The Snake

On a warm afternoon, in the shade of a palm,
Speckled with the sun’s golden light,
The companions stood behind their Imam,
The Prophet of God, dressed in white.

The journey was ending and home was near,
Near enough to long for its joys;
As the second salaam sealed the prayer,
The Prophet smiled, and looked for the boys.

How strong was their stand when they had been told
By their father and mother to forgo the ride;
The command only tightened their hold,
Determined to remain by their grandfather’s side.

Thus were the two little darlings counted
Among this group leaving their ground,
The horses were saddled, the camels mounted;
But not one trace of the boys was found.

Now let us visit our two little friends
Who wandered away, away from camp
Into the desert where the sun descends
Over the sands like a crimson lamp.

Down a dune they rolled and leapt
And wrestled playfully each other,
While nearby a someone crept,
Unknown to Hassan and his brother.

The snake, she started from her rest
And spanned her length towards the boys
To vehemently stage protest
With all the strength a snake employs.

The children’s eyes went wide with fear
They clutched each other, set to bound,
But stopped to see the snake so near,
And that was when they looked around.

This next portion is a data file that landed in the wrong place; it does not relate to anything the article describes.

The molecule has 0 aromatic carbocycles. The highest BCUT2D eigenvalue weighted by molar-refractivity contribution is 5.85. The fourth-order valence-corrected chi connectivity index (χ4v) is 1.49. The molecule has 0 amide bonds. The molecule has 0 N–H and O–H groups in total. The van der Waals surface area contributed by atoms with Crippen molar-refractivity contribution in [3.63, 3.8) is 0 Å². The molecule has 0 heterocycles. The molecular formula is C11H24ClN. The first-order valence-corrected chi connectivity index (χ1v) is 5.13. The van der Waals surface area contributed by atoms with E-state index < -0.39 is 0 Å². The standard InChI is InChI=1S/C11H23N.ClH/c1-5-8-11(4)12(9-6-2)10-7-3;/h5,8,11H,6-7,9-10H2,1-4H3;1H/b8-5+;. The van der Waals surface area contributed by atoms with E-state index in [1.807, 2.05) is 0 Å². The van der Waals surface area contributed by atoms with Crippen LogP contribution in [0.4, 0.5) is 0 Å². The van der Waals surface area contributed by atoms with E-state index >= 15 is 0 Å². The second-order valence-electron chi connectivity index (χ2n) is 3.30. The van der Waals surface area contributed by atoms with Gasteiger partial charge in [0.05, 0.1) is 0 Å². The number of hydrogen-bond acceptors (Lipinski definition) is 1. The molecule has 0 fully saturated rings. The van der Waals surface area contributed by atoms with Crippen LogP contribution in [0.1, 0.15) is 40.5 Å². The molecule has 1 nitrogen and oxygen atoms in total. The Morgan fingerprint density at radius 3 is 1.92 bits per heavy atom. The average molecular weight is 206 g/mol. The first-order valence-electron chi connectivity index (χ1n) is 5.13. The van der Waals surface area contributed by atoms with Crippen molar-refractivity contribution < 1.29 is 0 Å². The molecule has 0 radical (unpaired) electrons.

They sobbed aloud, their tears flowing
And darkening the twilit day,
The snake inched forward, not knowing
What sense to make of this display.

Back with the Prophet and his company:
They searched everywhere, yet could not find
A clue as to where the children might be,
Despite their frantic efforts combined.

The Prophet looked up at the darkening sky,
Then down at the earth respectfully,
And taking the name of his Lord most high,
He bid it show what he wished to see.

And the earth did respond to his blessed request,
For to his good eye, the desert sand shifted,
Till the land was flat with its dunes depressed,
And the boys far and low were near, lifted.

Their crying had grown louder and louder,
Causing the reptile ready itself,
To strike; but then a sensation cowed her
Pinning her down to the sandy shelf.

A fragrant scent filled the air
That wrapped the boys in hope and strength;
They turned their heads with the greatest care:
Their grandfather at a hand’s length.

The Prophet motioned them to stay,
And stepped toward the confounded snake,
“Leave my grandsons and be on your way”.
And she vanished for the Prophet’s sake.

The children cheered, and jumped and flew
To hold and kiss the Prophet’s face,
And he in turn did kiss them too,
Then thanked the Lord for His grace.

This is where our story runs dry,
So moisten your eye and send down a rain
Of prayers and blessings of God most high
Upon the Prophet, Hassan, and Husayn.

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